Contributed by Susan
Description: Horace Holden Dead After Strange Experiences, Came to Oregon 60 Years Ago Suffered Two Years' Torture Among Pelew Island SavagesDate: March 15 1904
Newspaper published in: Portland, OR
Horace Holden Dead After Strange Experiences, Came to Oregon 60 Years Ago Suffered Two Years' Torture Among Pelew Island Savages
Salem, Ore., Mar 14. Horace Holden died at Tillamook today, aged 94 years. He was an Oregon pioneer of 1844, and a man whose experiences included two years of torture among savages in the Pelew Islands.
Holden was born in Hillsboro, N. H., in 1810, and at the age of 21 listed as a sailor on the Mentor, bound for the Indian Ocean. The ship was wrecked on one of the Pelew Islands, and Holden and a few companions escaped a watery grave. They fell among savages, who stripped them, tattooed them, and employed them with slaves. After two years of this life, Holden was the only survivor of the party. He finally induced the savages to place him on board a passing ship and he was brought back to America. In 1836 Mr. Holden married Miss Mary Millin of Boston, who died eight years ago. In 1837, he went to the Sandwich Islands for the purpose of introducing the silk-growing industry. Seven years later he came to Oregon, settling on a donation land claim about a mile south of Salem, where he lived until 12 years ago, when he moved to this city.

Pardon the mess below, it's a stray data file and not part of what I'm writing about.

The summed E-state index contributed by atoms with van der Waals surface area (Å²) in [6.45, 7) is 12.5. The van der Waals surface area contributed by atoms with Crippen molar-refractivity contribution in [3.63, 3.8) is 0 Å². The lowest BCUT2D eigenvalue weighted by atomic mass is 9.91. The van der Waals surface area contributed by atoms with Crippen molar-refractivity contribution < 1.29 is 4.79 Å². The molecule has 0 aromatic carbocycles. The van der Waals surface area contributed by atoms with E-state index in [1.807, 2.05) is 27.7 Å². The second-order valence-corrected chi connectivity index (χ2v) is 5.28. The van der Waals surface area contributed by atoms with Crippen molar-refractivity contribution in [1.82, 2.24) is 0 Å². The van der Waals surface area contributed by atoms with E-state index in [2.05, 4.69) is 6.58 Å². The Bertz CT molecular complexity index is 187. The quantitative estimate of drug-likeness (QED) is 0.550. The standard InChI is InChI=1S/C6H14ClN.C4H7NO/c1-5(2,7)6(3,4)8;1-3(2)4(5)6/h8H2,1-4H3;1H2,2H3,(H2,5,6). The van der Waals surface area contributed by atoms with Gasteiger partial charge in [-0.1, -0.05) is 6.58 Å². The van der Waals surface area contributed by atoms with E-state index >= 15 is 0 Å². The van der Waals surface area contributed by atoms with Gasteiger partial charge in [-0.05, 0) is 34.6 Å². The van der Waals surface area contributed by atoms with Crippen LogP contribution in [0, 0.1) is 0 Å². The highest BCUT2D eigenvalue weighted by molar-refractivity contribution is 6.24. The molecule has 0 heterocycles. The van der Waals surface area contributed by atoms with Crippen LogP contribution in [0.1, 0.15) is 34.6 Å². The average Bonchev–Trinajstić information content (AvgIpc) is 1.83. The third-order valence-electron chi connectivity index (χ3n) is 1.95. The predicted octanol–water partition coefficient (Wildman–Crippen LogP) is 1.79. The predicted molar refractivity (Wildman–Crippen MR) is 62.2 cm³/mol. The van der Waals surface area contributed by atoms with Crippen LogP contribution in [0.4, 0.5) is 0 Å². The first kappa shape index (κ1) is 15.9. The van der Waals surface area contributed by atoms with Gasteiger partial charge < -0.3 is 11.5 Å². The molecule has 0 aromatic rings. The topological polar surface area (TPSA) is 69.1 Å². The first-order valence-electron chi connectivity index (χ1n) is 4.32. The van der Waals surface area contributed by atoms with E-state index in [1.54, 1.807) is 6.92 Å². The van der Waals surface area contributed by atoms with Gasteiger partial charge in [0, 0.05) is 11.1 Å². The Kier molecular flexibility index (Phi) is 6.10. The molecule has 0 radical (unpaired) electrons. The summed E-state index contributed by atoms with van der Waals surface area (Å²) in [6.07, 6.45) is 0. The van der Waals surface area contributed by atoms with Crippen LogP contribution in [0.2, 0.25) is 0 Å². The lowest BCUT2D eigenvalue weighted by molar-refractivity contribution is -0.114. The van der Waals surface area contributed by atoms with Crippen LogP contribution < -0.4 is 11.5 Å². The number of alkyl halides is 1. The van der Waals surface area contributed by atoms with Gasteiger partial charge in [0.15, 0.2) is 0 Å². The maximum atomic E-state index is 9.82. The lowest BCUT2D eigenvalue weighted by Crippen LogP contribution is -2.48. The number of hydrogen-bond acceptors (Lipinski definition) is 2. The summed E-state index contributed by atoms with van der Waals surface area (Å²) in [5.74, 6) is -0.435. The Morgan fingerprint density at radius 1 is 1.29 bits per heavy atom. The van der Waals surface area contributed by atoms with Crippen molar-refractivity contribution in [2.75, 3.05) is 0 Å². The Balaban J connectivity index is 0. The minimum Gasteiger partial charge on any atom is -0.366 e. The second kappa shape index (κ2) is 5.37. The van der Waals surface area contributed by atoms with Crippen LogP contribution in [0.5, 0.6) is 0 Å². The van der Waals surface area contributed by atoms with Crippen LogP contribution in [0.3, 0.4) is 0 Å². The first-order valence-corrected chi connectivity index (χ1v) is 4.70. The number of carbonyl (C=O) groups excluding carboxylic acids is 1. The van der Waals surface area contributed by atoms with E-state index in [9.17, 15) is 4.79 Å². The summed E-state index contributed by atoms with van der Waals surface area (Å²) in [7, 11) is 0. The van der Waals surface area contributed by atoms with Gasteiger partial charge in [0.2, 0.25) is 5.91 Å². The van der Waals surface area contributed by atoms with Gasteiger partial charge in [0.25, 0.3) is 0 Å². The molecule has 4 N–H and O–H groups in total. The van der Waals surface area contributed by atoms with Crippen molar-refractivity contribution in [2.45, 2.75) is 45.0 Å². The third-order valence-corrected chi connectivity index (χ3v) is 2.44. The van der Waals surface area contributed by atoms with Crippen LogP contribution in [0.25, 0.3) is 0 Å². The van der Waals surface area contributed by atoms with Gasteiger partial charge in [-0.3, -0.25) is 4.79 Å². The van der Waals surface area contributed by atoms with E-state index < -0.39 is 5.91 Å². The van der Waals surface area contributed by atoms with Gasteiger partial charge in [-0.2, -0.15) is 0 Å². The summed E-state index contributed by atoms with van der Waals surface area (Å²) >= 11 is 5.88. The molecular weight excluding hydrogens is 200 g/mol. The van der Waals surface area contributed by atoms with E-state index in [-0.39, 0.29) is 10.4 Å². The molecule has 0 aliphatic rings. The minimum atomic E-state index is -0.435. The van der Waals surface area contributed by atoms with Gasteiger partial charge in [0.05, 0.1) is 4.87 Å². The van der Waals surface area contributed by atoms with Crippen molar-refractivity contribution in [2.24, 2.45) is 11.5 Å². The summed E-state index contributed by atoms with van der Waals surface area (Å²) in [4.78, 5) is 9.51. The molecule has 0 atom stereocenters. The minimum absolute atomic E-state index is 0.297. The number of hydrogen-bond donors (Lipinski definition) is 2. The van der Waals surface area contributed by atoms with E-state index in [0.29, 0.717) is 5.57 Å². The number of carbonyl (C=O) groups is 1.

In the last four year he has lived alternately at Salem and Tillamook, and although nearly a century old, his strength was such that he could walk a considerable distance without exhaustion. He left three sons: Horace F. Holden of Tillamook, Eugene Holden of Wardner, Idaho, and Theodore Holden of New Jersey. The remains will be brought to Salem for burial.